Sunday, December 23. 2007
Early in the week I saw a cluster of pieces on WarInContext that shocked me with their vicious belligerence: mostly rants by Israelis about Iran and Hamas. I thought I should write something about them, but never got around to it, and they gradually scrolled off the end. The most striking thing I see there now is a quote from Fareed Zakaria in favor of Obama's identity vs. Clinton's experience: "But when I think about what is truly distinctive about the way I look at the world, about the advantage that I may have over others in understanding foreign affairs, it is that I know what it means not to be an American." [emphasis in original]
But I wound up spending the week immersed in music -- more on that later -- and at weekend found I had only written the following.
Lee Lowenfish: Throw the bums out of baseball's Hall of Fame. When I first heard about this essay I figured it had something to do with the steroids hysteria, but it turns out to be just one of those periodic rants about people one doesn't like and doesn't understand cluttering up the concept of a pantheon of undoubted greats. Thanks to statistics, it's pretty easy to figure out which players produced more wins than which other players, but that's only occasionally been a big concern among the deciders, and even then the criteria can get confused. But fame has always been a more subjective thing. Joe Tinker wasn't the best shortstop of his era (that was Honus Wagner) or the second (that would be George Davis), but he was third or fourth or fifth, something like that, and easily more famous than the others (except maybe Rabbit Maranville). It's a little late for a recount, although the belated induction of the vastly superior Davis helps smooth the irritation over. Tinker isn't the worst of the player cases, nor are many others that Lowenfish chooses to pick on -- Gary Carter, Early Wynn, Gaylord Perry, even Chick Hafey seem pretty respectable to me, although I have little trouble thinking of players not inducted who stack up very strongly against Tommy McCarthy, Jesse Haines, Travis Jackson, and Fred Lindstrom, but even there they mostly did it more quietly and consistently -- e.g., Stan Hack never hit .375 like Lindstrom, but he was more consistent longer. It's just that the margin of error is such that if you keep trying to shore up the weakest players you wind up spiraling downward indefinitely. Even that doesn't bother me much: the Stengel Yankees were at least as good a team as Frankie Frisch's Giants, and a good deal of the credit goes to players like Joe Gordon, Hank Bauer, Cletis Boyer, and Roger Maris, who were at much the same level as Jackson and Lindstrom. Still, what really set Lowenfish off had nothing to do with players: it was the decision to induct Bowie Kuhn and not Marvin Miller. This points out one of the big problems with BBHOF, which is its one-size-fits-all treatment of nearly everyone related to the game. The exceptions are writers and broadcasters, who have their own halls. Something similar would make a lot of sense for executives, managers, umpires, and possibly others -- scouts, for instance, have no presence anywhere, nor do labor leaders, nor technical contributors (although Candy Cummings is in for allegedly inventing the curve ball, as is Alexander Cartwright for laying out the baseball diamond, but what of the scientists who came up with those steroids?). The latest non-BBWAA inductees are three executives (Kuhn, Barney Dreyfuss, and Walter O'Malley) and two managers (Billy Southworth and Dick Williams). The managers are neither spectacularly good nor bad choices, but execs/owners have always been hard to judge, and commissioners seem to get in no matter how little they do (Morgan Bulkley) or how badly they do it (Kuhn; can Bud Selig be far behind?). A big part of the problem is that BBHOF never decided what they really wanted to be or do. They just sort of blunder along, lurching too far in some direction, getting stuck and doing nothing, lurching somewhere else, with little rhyme or reason.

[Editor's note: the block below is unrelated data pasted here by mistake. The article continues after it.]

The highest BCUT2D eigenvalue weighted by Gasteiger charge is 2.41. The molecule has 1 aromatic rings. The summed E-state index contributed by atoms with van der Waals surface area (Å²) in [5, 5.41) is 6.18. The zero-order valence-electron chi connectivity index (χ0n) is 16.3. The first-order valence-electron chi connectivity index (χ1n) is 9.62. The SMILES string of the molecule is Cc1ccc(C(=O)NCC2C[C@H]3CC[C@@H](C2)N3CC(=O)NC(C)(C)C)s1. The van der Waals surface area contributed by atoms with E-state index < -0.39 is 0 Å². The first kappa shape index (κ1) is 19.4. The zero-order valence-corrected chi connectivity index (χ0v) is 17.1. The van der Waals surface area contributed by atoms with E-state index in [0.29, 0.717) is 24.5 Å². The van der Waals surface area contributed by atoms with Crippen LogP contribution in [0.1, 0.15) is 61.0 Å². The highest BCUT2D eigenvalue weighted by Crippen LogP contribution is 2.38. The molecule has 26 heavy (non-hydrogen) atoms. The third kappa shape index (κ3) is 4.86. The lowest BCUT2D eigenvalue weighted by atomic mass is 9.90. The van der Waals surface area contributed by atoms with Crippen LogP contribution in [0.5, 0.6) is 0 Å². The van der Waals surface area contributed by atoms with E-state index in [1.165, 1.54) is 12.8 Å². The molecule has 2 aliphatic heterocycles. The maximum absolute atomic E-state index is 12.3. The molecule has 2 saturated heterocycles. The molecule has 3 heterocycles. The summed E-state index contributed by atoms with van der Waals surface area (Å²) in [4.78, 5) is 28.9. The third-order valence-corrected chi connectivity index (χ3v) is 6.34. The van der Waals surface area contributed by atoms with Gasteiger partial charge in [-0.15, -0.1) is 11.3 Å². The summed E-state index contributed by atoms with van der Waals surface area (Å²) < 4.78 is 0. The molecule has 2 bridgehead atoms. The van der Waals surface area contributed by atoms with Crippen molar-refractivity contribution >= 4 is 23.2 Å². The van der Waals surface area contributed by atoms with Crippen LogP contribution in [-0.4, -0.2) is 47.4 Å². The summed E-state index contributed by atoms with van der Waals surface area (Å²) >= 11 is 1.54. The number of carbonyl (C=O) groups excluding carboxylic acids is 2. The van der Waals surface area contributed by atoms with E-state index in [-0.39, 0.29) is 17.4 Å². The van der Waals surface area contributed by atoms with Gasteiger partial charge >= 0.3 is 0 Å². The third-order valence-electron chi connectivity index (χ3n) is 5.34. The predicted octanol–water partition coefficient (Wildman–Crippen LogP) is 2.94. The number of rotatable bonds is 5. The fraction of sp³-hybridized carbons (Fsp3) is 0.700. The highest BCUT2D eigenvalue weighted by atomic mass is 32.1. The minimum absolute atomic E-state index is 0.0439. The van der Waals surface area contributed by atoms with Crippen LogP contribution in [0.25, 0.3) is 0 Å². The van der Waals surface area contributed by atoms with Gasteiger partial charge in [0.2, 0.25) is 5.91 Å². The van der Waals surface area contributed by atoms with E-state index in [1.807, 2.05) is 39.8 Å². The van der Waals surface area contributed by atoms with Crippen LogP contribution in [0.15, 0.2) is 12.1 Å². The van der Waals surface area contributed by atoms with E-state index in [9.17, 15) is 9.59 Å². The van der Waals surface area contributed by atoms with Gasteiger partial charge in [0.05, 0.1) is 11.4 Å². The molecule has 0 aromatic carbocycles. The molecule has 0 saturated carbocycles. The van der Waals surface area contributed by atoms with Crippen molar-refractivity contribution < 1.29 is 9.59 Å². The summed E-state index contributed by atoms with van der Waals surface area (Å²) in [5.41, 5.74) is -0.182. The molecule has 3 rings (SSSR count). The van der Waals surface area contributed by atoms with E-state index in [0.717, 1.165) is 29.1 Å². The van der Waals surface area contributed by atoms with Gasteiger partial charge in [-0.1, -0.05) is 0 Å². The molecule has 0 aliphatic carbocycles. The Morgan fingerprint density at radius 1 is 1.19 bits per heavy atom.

King Kaufman's Sports Daily. Speaking of Selig, this is a pretty apt evaluation of his role in the steroids scandal/report:
I used to follow baseball very closely, and at the time I knew a huge amount about baseball history. I stopped following baseball after the lockout -- don't even remember the year now, sometime in the 1990s. I think last year was the first year ever when I didn't see a single baseball game on TV or live. Selig was running the business when I checked out. He's still there. Bound for the HOF, no doubt.